Our chart this week looks at how the price of the 1½% UK Treasury Gilt 2047 has changed over a nine-week period, falling from £84.73 for a £100 gilt on 2 August to £51.88 on 27 September, before recovering to £60.65 on 4 October.
Recent events in the government bond markets have been featuring on the front pages since the mini-Budget. As our chart illustrates, gilt prices – that had already been falling as interest rates increased – dived to their lowest level for many years following the Chancellor’s announcement of unfunded tax cuts at the same time as an unprecedented intervention in energy markets.
The chart is based on the Tuesday closing price of a long-dated gilt, the 1½% UK Treasury Gilt 2047 (GB00BDCHBW80), which is due to mature on 22 July 2047. Originally a 30-year gilt issued in 2016, 2017 and 2018 at a weighted average price of £93.90 and a weighted average accepted yield of 1.8%, there are around 249m £100 gilts with a total nominal value of £24.9bn traded on the London Stock Exchange.
Debt investors that purchased at that price would have made a tidy profit if they had sold when the price peaked at £125.41 on 9 March 2020 (when the yield was 0.51%) but the price has fallen over the last couple of years as interest rates have risen, dropping to £84.73 at the close of business on Tuesday 2 August, providing a yield of 2.31% to a debt investor intending to hold this gilt over the remaining 25 years until it matures.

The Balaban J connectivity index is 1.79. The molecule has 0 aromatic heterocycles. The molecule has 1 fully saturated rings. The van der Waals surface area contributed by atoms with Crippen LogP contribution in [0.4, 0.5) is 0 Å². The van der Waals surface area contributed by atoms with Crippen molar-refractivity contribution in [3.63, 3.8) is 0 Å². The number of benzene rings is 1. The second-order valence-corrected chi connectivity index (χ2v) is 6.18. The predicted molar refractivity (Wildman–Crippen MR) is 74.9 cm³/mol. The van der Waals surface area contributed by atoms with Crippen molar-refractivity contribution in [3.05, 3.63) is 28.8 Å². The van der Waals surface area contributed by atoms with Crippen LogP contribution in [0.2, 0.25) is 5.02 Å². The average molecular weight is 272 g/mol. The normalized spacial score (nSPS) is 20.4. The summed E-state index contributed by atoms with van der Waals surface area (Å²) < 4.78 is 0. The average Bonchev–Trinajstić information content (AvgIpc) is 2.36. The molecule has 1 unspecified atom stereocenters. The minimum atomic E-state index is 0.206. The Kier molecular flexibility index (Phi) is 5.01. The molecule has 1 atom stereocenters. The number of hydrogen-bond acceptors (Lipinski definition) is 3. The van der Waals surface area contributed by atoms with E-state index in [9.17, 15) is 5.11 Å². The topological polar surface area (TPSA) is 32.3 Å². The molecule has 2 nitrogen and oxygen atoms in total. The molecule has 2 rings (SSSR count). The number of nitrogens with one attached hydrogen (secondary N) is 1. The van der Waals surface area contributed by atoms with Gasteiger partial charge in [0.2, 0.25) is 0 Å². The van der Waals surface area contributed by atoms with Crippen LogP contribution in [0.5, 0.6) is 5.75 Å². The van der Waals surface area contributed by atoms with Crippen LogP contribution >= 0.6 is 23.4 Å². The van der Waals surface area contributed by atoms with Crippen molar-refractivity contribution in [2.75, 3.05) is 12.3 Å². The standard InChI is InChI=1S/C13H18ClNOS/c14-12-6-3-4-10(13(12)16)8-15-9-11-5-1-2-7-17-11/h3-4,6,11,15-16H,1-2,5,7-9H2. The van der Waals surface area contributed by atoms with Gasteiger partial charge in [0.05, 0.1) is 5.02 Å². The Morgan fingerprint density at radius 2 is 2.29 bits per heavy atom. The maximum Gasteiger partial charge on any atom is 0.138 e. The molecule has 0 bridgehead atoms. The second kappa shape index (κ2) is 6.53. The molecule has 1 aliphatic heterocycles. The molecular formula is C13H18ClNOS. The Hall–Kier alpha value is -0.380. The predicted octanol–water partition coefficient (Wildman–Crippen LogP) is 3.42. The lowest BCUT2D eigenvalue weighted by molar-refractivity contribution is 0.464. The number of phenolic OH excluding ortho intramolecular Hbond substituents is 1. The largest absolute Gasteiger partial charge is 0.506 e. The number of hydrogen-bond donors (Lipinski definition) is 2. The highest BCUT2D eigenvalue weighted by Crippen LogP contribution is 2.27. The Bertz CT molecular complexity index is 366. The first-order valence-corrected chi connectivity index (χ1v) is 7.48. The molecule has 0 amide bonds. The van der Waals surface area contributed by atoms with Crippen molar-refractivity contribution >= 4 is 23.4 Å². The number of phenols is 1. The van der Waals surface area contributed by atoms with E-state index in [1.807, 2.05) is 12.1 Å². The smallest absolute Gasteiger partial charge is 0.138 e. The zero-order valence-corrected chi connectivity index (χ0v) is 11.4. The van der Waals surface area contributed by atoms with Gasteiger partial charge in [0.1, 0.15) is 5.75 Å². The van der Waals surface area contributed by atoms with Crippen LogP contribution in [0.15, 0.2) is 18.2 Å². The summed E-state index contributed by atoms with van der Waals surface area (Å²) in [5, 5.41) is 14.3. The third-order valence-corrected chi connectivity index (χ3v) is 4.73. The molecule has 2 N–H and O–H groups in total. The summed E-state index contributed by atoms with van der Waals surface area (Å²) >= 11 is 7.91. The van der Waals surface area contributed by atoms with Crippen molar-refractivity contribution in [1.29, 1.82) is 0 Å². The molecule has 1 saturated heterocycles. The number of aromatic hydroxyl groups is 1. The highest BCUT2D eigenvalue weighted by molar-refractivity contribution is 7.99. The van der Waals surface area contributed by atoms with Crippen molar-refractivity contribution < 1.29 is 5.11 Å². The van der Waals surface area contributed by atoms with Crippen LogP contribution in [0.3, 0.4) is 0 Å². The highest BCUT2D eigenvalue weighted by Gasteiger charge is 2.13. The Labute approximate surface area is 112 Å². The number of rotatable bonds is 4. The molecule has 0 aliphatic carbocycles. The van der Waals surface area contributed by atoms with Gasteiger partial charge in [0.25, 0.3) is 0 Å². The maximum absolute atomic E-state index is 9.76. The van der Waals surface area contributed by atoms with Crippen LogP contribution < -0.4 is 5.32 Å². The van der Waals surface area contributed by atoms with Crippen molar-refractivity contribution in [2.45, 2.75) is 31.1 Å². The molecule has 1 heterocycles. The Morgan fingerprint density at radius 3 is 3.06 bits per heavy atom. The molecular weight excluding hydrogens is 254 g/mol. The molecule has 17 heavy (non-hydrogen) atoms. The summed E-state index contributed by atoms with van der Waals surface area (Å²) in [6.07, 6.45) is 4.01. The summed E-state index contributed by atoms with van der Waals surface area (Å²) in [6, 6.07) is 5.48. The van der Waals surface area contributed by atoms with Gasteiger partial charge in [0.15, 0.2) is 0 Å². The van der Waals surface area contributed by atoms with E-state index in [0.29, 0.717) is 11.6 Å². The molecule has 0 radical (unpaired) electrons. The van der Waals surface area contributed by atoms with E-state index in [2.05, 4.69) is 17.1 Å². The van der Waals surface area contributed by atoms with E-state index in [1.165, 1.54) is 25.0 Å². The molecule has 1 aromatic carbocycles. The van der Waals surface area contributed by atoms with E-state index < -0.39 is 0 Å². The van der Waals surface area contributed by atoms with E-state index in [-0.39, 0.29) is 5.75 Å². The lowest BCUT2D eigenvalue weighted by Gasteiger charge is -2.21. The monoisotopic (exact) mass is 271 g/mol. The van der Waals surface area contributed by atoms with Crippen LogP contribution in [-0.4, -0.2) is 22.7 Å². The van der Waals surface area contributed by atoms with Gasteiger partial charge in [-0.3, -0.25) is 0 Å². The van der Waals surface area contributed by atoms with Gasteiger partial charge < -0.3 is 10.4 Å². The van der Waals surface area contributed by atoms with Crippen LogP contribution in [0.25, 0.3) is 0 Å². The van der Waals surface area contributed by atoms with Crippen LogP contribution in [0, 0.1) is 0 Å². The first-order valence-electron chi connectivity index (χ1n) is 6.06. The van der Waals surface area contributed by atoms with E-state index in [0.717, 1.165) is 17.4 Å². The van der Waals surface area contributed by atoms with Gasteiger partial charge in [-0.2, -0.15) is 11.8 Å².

Worsening inflation expectations since then have caused the yields demanded by investors to rise, resulting in the price falling by 14% over a four-week period to £83.14 on 9 August, £80.50 on 16 August, £75.15 on 23 August and £73.14 on 30 August, as the yield rose to 2.41%, 2.57%, 2.92% and 3.06% respectively. The slide continued in September as the price fell by a further 10% to £68.35 on 6 September, £66.96 on 13 September and £65.54 on 20 September as the yield rose to 3.41%, 3.52% and 3.63%, bring the cumulative fall since the first Tuesday in August to 23%.
The price plunged to £51.88 in the wake of the mini-Budget, causing the yield to spike to 4.89%, a 21% fall in one week that brought the cumulative fall over eight weeks to 39%. The Bank of England’s intervention managed to stabilise the gilt market, with the price increasing by 17% to £60.65 over the week to Tuesday 4 October. This has brought the yield back down to 4.05% and reduces the cumulative fall in price over nine weeks between 2 August and 4 October to 28%.
The turmoil in the gilt markets has shone a light on the risks associated with investing in what is often described as a ‘very safe’ investment in gilt-edged government securities issued by one of the world’s largest economies. While the creditworthiness of the British government remains unquestioned, recent events have demonstrated just how quickly debt markets can move in response to changing economic conditions and prospects.
Whether you are invested in bonds directly, or indirectly through your pension, recent events have confirmed, in an all-too-dramatic way, the truism that stock prices can – and do – go down as well as up.